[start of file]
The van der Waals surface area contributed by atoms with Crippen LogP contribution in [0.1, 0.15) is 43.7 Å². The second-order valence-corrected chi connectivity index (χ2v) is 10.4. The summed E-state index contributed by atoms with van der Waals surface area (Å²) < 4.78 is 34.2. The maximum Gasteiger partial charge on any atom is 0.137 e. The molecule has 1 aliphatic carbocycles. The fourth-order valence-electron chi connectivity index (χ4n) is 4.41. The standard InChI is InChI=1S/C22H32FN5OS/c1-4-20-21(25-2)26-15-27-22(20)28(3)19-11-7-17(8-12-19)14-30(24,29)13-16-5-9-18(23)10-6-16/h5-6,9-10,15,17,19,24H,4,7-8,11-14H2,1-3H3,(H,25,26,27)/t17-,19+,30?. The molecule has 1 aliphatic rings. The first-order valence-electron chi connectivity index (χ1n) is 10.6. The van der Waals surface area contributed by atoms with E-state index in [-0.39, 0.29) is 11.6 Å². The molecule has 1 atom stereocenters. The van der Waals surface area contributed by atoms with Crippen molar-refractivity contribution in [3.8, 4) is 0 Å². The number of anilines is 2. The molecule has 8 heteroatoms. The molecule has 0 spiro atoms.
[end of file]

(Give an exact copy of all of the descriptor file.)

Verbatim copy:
The van der Waals surface area contributed by atoms with Crippen LogP contribution in [0.1, 0.15) is 43.7 Å². The second-order valence-corrected chi connectivity index (χ2v) is 10.4. The summed E-state index contributed by atoms with van der Waals surface area (Å²) < 4.78 is 34.2. The maximum Gasteiger partial charge on any atom is 0.137 e. The molecule has 1 aliphatic carbocycles. The fourth-order valence-electron chi connectivity index (χ4n) is 4.41. The standard InChI is InChI=1S/C22H32FN5OS/c1-4-20-21(25-2)26-15-27-22(20)28(3)19-11-7-17(8-12-19)14-30(24,29)13-16-5-9-18(23)10-6-16/h5-6,9-10,15,17,19,24H,4,7-8,11-14H2,1-3H3,(H,25,26,27)/t17-,19+,30?. The molecule has 1 aliphatic rings. The first-order valence-electron chi connectivity index (χ1n) is 10.6. The van der Waals surface area contributed by atoms with E-state index in [-0.39, 0.29) is 11.6 Å². The molecule has 1 atom stereocenters. The van der Waals surface area contributed by atoms with Crippen molar-refractivity contribution in [3.8, 4) is 0 Å². The number of anilines is 2. The molecule has 8 heteroatoms. The molecule has 0 spiro atoms.